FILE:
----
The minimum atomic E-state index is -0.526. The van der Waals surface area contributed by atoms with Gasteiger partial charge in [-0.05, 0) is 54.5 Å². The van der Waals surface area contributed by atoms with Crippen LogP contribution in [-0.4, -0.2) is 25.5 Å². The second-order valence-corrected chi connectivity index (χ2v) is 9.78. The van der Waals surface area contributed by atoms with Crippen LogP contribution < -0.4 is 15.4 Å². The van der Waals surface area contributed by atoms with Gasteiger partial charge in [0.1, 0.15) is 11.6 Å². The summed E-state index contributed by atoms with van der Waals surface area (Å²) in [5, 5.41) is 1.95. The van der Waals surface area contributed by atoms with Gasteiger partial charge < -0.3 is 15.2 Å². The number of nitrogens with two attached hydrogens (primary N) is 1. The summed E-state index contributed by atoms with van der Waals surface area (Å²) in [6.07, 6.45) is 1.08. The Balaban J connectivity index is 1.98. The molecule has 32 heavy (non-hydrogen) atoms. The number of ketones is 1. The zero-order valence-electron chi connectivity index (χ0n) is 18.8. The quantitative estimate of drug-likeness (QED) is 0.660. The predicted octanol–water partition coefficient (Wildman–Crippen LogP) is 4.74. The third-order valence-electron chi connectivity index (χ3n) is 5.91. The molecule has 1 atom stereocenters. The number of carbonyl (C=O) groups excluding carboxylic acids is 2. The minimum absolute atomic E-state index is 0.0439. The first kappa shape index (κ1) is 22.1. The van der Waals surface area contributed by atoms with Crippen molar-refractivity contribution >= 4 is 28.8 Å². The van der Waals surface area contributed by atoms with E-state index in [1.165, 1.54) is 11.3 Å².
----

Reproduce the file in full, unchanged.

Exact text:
The minimum atomic E-state index is -0.526. The van der Waals surface area contributed by atoms with Gasteiger partial charge in [-0.05, 0) is 54.5 Å². The van der Waals surface area contributed by atoms with Crippen LogP contribution in [-0.4, -0.2) is 25.5 Å². The second-order valence-corrected chi connectivity index (χ2v) is 9.78. The van der Waals surface area contributed by atoms with Crippen LogP contribution < -0.4 is 15.4 Å². The van der Waals surface area contributed by atoms with Gasteiger partial charge in [0.1, 0.15) is 11.6 Å². The summed E-state index contributed by atoms with van der Waals surface area (Å²) in [5, 5.41) is 1.95. The van der Waals surface area contributed by atoms with Gasteiger partial charge < -0.3 is 15.2 Å². The number of nitrogens with two attached hydrogens (primary N) is 1. The summed E-state index contributed by atoms with van der Waals surface area (Å²) in [6.07, 6.45) is 1.08. The Balaban J connectivity index is 1.98. The molecule has 32 heavy (non-hydrogen) atoms. The number of ketones is 1. The zero-order valence-electron chi connectivity index (χ0n) is 18.8. The quantitative estimate of drug-likeness (QED) is 0.660. The predicted octanol–water partition coefficient (Wildman–Crippen LogP) is 4.74. The third-order valence-electron chi connectivity index (χ3n) is 5.91. The molecule has 1 atom stereocenters. The number of carbonyl (C=O) groups excluding carboxylic acids is 2. The minimum absolute atomic E-state index is 0.0439. The first kappa shape index (κ1) is 22.1. The van der Waals surface area contributed by atoms with Crippen molar-refractivity contribution >= 4 is 28.8 Å². The van der Waals surface area contributed by atoms with E-state index in [1.165, 1.54) is 11.3 Å².